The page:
University College was opened on 30 June 1965 as a college for postgraduate students, with the classicist John Sinclair Morrison as its first President. At the time, all the undergraduate colleges of the university were single-sex institutions and University College was the first in the university to admit men and women as both students and Fellows. The college, from its outset, set out to be a cosmopolitan and egalitarian institution with distinct differences from the older, more traditional Cambridge colleges, with no Senior Combination Room, no "High Table" reserved for Fellows at formal dinners in the college and no portraits hung in the Dining Hall.
The college's founding deed required the college to either find an endowment within 10 years or face dissolution. In 1972, the Wolfson Foundation agreed to provide a capital endowment and help to fund the construction of central buildings around Bredon House and the college's East and West Courts. In recognition of this, the college was renamed Wolfson College on 1 January 1973.
The new buildings (designed by the architect Michael Mennim) were opened by Queen Elizabeth II and the Duke of Edinburgh in 1977. Though most of the college's buildings are modern, the design of the campus is similar to that of the university's older colleges, with buildings grouped around two main courts. The floor of the entrance hall to the main building is made of thin slices of granite taken from the old London Bridge (the main section of which was taken to Arizona to be rebuilt in the late 1960s).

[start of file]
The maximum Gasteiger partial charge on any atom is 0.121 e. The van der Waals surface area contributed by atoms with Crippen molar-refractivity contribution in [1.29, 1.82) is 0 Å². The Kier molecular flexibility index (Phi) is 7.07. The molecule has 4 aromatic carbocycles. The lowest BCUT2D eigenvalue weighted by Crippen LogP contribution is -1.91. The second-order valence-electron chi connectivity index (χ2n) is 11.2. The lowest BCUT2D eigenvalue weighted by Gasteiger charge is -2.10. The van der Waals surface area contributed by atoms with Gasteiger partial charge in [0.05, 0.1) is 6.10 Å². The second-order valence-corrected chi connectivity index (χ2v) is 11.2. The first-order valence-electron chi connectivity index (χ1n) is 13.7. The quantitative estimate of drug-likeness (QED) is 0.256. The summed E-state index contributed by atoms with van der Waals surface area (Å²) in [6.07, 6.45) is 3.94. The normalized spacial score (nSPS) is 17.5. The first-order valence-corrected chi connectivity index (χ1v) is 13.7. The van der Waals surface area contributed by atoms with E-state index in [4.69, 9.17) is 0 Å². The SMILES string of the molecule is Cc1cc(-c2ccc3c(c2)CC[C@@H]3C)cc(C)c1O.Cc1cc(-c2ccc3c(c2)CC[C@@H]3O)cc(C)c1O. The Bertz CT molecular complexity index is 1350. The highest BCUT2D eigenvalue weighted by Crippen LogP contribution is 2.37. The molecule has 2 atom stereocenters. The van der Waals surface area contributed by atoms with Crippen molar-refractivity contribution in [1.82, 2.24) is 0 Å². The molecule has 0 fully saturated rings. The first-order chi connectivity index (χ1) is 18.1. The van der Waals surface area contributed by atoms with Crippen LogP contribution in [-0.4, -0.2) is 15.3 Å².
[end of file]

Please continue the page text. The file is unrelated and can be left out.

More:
Further building and acquisition of neighbouring properties has continued. In the 1980s, the college purchased the house and garden owned by Sir Vivian Fuchs on the western side on the college. Plommer House on the northern side of the college was also left to the college in his will by Hugh Plommer, a founding Fellow of the college. The acquisition of property has allowed for the building of a number of new facilities, mainly funded by donations from philanthropic foundations and individuals. Other major benefactions have come from the Fairleigh Dickinson Foundation and the Toda Foundation. In the 1990s, with the help of the Gatsby Foundation, the college purchased the "western field" on which was built the Chancellor's Centre and further residential blocks.